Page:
Essay / Ask SAPIENS

Why “We” Isn’t for Everyone

Just when authors think they’re including everyone, they might be leaving someone important out.
An aerial view shows two separate purple circles painted on a dark blue ground, with two people in each circle.

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On the face of it, there seems to be no word more inclusive in the English language than the word “we”; surely, it encompasses everyone, embraces everyone, includes everyone. But, ironically, the word is sometimes used in articles in a way that furtively excludes, often revealing an author’s implicit biases. As a result, we editors at SAPIENS (forgive the usage here for a minute) usually try to edit it out.

There are times, of course, when “we” is perfectly fine: most often when it is used to clearly mean either “we the authors of this particular opinion piece” or “we all of humanity.” For example, “We [the co-authors of this op-ed] believe the time has come for change,” or “we [everyone on Earth] need to reduce carbon dioxide emissions quickly.” It is also usually fine if the author spells out specifically who is meant by “we” within the sentence itself, as in “we editors at SAPIENS” in the paragraph above.

But things are often not so clear-cut.

Sometimes the word “we” reveals that the author is only talking about specialists in their own field, as in “we archaeologists who work in South America” or “we cultural anthropologists.” And, so, by simply saying “we” without clarifying the group meant, the author reveals that they are only speaking to those people too. In effect, when used this way, the word “we” shows that the writer is forgetting to communicate to the broader public, who have their own sets of concerns and interests that may differ wildly from the concerns and interests of a specialty group.

As a fun example, take the statement: “When we think of the past, we think of ruins.” That may be true for archaeologists, but the average reader of SAPIENS may think: “Well, I don’t. I think of my childhood or World War II.” Having been excluded from the “we” of the sentence, such readers may stop reading altogether.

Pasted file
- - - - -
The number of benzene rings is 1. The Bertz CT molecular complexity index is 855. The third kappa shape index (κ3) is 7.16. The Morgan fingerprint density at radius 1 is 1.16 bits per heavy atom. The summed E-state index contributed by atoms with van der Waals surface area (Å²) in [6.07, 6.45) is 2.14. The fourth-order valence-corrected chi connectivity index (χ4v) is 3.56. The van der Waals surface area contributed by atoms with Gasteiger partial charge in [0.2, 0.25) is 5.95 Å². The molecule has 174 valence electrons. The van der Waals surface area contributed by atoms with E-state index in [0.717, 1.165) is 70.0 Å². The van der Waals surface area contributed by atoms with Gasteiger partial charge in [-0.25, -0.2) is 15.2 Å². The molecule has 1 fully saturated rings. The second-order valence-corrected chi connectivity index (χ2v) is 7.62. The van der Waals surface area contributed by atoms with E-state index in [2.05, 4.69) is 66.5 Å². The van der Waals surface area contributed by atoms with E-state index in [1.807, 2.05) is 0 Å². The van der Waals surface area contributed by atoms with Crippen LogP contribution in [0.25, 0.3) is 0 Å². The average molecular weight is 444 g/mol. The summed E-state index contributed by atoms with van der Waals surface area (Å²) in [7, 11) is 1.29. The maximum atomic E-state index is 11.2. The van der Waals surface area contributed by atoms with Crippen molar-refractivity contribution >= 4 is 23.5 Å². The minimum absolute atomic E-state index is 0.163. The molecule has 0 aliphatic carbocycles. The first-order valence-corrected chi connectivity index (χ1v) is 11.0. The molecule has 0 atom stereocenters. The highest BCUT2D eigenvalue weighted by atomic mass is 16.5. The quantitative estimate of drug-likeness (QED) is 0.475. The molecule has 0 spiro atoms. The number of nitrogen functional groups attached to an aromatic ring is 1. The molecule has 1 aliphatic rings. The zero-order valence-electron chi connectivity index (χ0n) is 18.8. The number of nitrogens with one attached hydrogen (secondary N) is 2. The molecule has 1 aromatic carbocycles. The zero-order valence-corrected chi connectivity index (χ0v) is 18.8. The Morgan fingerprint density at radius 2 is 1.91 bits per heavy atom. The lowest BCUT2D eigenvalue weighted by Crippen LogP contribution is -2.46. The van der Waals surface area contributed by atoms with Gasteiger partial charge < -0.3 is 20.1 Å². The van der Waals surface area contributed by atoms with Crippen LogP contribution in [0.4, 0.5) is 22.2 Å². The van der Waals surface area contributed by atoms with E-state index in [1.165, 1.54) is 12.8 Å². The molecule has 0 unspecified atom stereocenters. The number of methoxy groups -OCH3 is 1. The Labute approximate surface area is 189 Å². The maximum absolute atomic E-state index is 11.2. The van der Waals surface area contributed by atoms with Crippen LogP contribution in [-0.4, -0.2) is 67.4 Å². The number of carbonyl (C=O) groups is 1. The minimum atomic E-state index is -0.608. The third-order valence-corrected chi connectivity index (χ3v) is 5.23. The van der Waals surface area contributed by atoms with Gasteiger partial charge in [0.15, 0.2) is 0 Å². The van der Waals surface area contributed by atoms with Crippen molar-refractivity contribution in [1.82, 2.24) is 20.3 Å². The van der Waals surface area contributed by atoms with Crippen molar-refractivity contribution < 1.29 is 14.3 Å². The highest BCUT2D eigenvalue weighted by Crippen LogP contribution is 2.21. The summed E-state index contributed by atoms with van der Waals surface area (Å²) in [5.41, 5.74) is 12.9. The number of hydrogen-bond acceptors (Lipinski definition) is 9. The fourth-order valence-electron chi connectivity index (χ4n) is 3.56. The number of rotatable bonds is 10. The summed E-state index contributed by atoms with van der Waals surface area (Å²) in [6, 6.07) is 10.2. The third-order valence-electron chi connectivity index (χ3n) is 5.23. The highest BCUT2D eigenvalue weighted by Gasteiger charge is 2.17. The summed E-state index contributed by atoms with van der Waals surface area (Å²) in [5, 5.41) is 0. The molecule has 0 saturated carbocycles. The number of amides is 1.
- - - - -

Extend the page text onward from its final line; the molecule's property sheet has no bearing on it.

Other times, the word “we” reveals an implicit bias toward a certain culture, gender, or social or economic class. “We don’t know how salmon populations have changed on the West Coast” may mean that Western scientists haven’t studied these populations over time, but Indigenous communities of the region may say they have a very firm idea about salmon trends. “We tend to forget about the role that women played in Neanderthal societies” may be true for the dominant male population of archaeologists but not at all true for many female or feminist archaeologists. “We think that people who eat poorly do so out of laziness” may be true for the “we” of wealthy or middle-class Western families but probably untrue for the “we” living below the poverty line, who are firmly aware of the many economic and cultural obstacles to eating well.

At worst, the word “we” is completely ambiguous: “Who do you mean?” the reader asks. The answer may sometimes be one of an increasingly exclusive subset of people: we archaeologists or we U.S. archaeologists or we white U.S. archaeologists or we white, male U.S. archaeologists. Sometimes the question “who?” remains unclarified in the reader’s mind; they are left only with a vague sense of confusion or a sense of being lectured to. They may develop distrust for the author without realizing why.

Provoking the indignant response “speak for yourself!” is rarely the intent of an author, but it’s sometimes the unfortunate effect of a badly deployed “we.”

In many cases, simply replacing the word “we” with a description of the precise group meant helps make the sentence more precise, more accurate, and less exclusive. But the piece may require corrections beyond that. Are the voices being sidelined by the word “we” important to include? If only the evidence of Western science is being considered, is there a good reason why? Should Indigenous perspectives be brought into the piece? Or feminist viewpoints?

For every article, it is important that the authors and editors ask themselves who the article is really about and who it is speaking to. Sometimes, unpacking the use of “we” reveals broader issues that need to be tackled: a point of context that anthropologists might take for granted but the reading public needs to know, or the perspective of an often-neglected community that has been neglected yet again. Interrogating the word “we” often helps to highlight these gaps.

So, if you spot the word in our pieces, I hope it embraces you rather than leaves you out. We all hope for that.

Nicola Jones is a freelance science journalist living in Pemberton, near Vancouver, British Columbia. She has a bachelor’s degree in oceanography and chemistry, and a master’s in journalism, both from the University of British Columbia. Over her career, Jones has been a regular editor and contributor to SAPIENS, NatureYale Environment 360, Hakai Magazine, Knowable Magazine, and other publications. She has given a TED Talk and edited a major report for Future Earth on sustainability. Follow her on Twitter @nicolakimjones.


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